Have you ever taught a class or given a lecture? Personally, I'd rather not have mine recorded! You have an outline, not a script. You know what you want to say, but there's a component of the actual flow that is off-the-cuff, and there are always little slips. Sometimes you notice them as you speak, but realize that trying to fix what you said will just make things worse. Sometimes you don't notice unless you review a recording. That's just the nature of a live performance.

Of course, if I say something a little wrong in a lecture and somebody catches it, that's good. It means at least one person is paying attention to what I'm saying! Bonus points if it's a student.
Chris

*****************************************
Chris L Peterson
Cloudbait Observatory
http://www.cloudbait.com

sirnelson
Asternaut
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### Size of the Visible Universe (Lecture 1)

In Lecture 1, the size of the visible universe is stated as 13.7 billion light years and that is further identified as a "radius" measurement. That prompted a few questions for me which Professor Nemiroff suggested I post in the Asterisk Bulletin Board for all to consider:

1. Is it correct to state the size of the visible universe as 27.4 billion light years using a diameter measurement radiating in all directions from Earth? I ask this because I have never seen size measurement presented that way; I have always read the size of the visible universe as being some figure between 13 to 14 billion light years depending on the latest "most distant object found".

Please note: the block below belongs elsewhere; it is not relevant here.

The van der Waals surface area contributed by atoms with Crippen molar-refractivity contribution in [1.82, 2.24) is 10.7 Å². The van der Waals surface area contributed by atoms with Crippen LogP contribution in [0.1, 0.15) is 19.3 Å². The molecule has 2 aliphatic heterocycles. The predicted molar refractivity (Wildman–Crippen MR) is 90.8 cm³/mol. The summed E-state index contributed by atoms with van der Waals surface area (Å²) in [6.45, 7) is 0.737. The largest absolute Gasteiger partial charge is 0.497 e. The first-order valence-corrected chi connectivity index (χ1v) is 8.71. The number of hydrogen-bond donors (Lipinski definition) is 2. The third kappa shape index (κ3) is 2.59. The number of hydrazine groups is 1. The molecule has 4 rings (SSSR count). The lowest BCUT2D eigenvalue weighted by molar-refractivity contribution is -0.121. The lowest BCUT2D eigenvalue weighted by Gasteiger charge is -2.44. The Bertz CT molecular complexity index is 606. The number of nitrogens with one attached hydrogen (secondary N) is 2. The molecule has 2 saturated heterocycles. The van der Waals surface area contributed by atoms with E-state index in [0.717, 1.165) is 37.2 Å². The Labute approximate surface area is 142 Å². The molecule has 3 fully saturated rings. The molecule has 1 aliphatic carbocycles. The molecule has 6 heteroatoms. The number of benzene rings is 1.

2. Have we been able to spot "most distant objects" at roughly the same distance in all directions? In other words, we have some distant object as a marker that is approximately 13.7 billion light years away. Are there other distant objects at similar distances but in other directions? In raising this question I am not assuming in any way that the Earth is at the center of the universe but I am assuming it should be at the center of the "visible" universe from the perspective of Earth.

3. And finally, do we currently view the visible universe to be symmetrical from the perspective of Earth or do we have evidence that it isn't?

bystander
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### Re: Size of the Visible Universe (Lecture 1)

1. The age of the Universe is about 13.7 billion years, but due to the expansion of space we are now observing objects that are now considerably farther away than a static 13.7 billion light-years distance. The edge of the observable universe is now located about 46.5 billion light-years away (or a diameter of 93 billion light years)
2. We have not looked everywhere. HUDF 2009 is the deepest image we have of the universe, but according to the cosmological principle the universe looks the same where ever we look.
3. As far as I know, the Earth does not occupy any unique position in or enjoy any unique perspective on the universe, see cosmological principle above.

sirnelson
Asternaut
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### Re: Lecture 1